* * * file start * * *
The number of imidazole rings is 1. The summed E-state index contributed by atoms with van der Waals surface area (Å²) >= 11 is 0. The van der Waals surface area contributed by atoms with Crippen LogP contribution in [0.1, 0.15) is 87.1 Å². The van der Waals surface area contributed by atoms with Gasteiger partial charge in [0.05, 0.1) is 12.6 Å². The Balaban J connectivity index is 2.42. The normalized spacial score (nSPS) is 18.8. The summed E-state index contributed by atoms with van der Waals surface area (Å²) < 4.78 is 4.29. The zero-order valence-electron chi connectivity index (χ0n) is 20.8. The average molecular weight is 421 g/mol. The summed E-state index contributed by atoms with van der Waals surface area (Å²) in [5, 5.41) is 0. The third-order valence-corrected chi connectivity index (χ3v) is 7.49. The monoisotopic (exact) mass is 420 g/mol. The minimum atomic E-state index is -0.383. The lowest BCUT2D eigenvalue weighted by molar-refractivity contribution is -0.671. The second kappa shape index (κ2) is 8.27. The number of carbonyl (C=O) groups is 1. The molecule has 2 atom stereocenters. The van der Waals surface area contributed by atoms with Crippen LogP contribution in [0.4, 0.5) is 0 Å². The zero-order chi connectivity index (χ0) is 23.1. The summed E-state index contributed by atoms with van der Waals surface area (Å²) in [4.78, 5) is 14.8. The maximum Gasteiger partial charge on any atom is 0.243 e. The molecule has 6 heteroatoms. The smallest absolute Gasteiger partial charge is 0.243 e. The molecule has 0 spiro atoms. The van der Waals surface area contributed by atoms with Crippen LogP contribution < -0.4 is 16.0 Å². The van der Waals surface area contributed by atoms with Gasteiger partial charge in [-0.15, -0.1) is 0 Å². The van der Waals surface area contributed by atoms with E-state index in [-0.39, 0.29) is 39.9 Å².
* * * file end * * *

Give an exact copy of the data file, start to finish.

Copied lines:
The number of imidazole rings is 1. The summed E-state index contributed by atoms with van der Waals surface area (Å²) >= 11 is 0. The van der Waals surface area contributed by atoms with Crippen LogP contribution in [0.1, 0.15) is 87.1 Å². The van der Waals surface area contributed by atoms with Gasteiger partial charge in [0.05, 0.1) is 12.6 Å². The Balaban J connectivity index is 2.42. The normalized spacial score (nSPS) is 18.8. The summed E-state index contributed by atoms with van der Waals surface area (Å²) < 4.78 is 4.29. The zero-order valence-electron chi connectivity index (χ0n) is 20.8. The average molecular weight is 421 g/mol. The summed E-state index contributed by atoms with van der Waals surface area (Å²) in [5, 5.41) is 0. The third-order valence-corrected chi connectivity index (χ3v) is 7.49. The monoisotopic (exact) mass is 420 g/mol. The minimum atomic E-state index is -0.383. The lowest BCUT2D eigenvalue weighted by molar-refractivity contribution is -0.671. The second kappa shape index (κ2) is 8.27. The number of carbonyl (C=O) groups is 1. The molecule has 2 atom stereocenters. The van der Waals surface area contributed by atoms with Crippen LogP contribution in [0.4, 0.5) is 0 Å². The zero-order chi connectivity index (χ0) is 23.1. The summed E-state index contributed by atoms with van der Waals surface area (Å²) in [4.78, 5) is 14.8. The maximum Gasteiger partial charge on any atom is 0.243 e. The molecule has 6 heteroatoms. The smallest absolute Gasteiger partial charge is 0.243 e. The molecule has 0 spiro atoms. The van der Waals surface area contributed by atoms with Crippen LogP contribution < -0.4 is 16.0 Å². The van der Waals surface area contributed by atoms with Gasteiger partial charge in [-0.15, -0.1) is 0 Å². The van der Waals surface area contributed by atoms with E-state index in [-0.39, 0.29) is 39.9 Å².